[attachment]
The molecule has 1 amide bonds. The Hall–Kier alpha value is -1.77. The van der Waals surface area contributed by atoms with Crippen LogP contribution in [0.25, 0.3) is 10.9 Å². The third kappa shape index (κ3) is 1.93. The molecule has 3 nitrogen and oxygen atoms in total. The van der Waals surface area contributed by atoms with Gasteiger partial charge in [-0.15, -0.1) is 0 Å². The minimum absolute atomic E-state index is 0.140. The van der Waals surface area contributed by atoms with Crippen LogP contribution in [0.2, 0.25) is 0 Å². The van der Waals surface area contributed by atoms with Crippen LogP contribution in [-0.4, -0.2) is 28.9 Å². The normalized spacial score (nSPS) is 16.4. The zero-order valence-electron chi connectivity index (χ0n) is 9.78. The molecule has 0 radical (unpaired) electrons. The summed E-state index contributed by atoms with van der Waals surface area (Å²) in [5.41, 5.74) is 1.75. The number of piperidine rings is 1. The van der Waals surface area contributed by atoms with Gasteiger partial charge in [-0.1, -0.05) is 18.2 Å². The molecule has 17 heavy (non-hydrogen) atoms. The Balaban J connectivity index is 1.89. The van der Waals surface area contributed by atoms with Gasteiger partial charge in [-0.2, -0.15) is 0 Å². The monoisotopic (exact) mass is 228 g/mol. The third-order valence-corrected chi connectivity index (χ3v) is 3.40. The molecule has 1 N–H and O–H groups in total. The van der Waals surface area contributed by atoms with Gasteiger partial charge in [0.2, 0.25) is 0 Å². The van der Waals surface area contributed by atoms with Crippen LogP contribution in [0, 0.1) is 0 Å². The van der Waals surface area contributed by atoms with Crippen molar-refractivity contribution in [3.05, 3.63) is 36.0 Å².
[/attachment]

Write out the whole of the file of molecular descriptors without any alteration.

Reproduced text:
The molecule has 1 amide bonds. The Hall–Kier alpha value is -1.77. The van der Waals surface area contributed by atoms with Crippen LogP contribution in [0.25, 0.3) is 10.9 Å². The third kappa shape index (κ3) is 1.93. The molecule has 3 nitrogen and oxygen atoms in total. The van der Waals surface area contributed by atoms with Gasteiger partial charge in [-0.15, -0.1) is 0 Å². The minimum absolute atomic E-state index is 0.140. The van der Waals surface area contributed by atoms with Crippen LogP contribution in [0.2, 0.25) is 0 Å². The van der Waals surface area contributed by atoms with Crippen LogP contribution in [-0.4, -0.2) is 28.9 Å². The normalized spacial score (nSPS) is 16.4. The zero-order valence-electron chi connectivity index (χ0n) is 9.78. The molecule has 0 radical (unpaired) electrons. The summed E-state index contributed by atoms with van der Waals surface area (Å²) in [5.41, 5.74) is 1.75. The number of piperidine rings is 1. The van der Waals surface area contributed by atoms with Gasteiger partial charge in [-0.1, -0.05) is 18.2 Å². The molecule has 17 heavy (non-hydrogen) atoms. The Balaban J connectivity index is 1.89. The van der Waals surface area contributed by atoms with Gasteiger partial charge in [-0.2, -0.15) is 0 Å². The monoisotopic (exact) mass is 228 g/mol. The third-order valence-corrected chi connectivity index (χ3v) is 3.40. The molecule has 1 N–H and O–H groups in total. The van der Waals surface area contributed by atoms with Gasteiger partial charge in [0.2, 0.25) is 0 Å². The van der Waals surface area contributed by atoms with Crippen LogP contribution in [0, 0.1) is 0 Å². The van der Waals surface area contributed by atoms with Crippen molar-refractivity contribution in [3.05, 3.63) is 36.0 Å².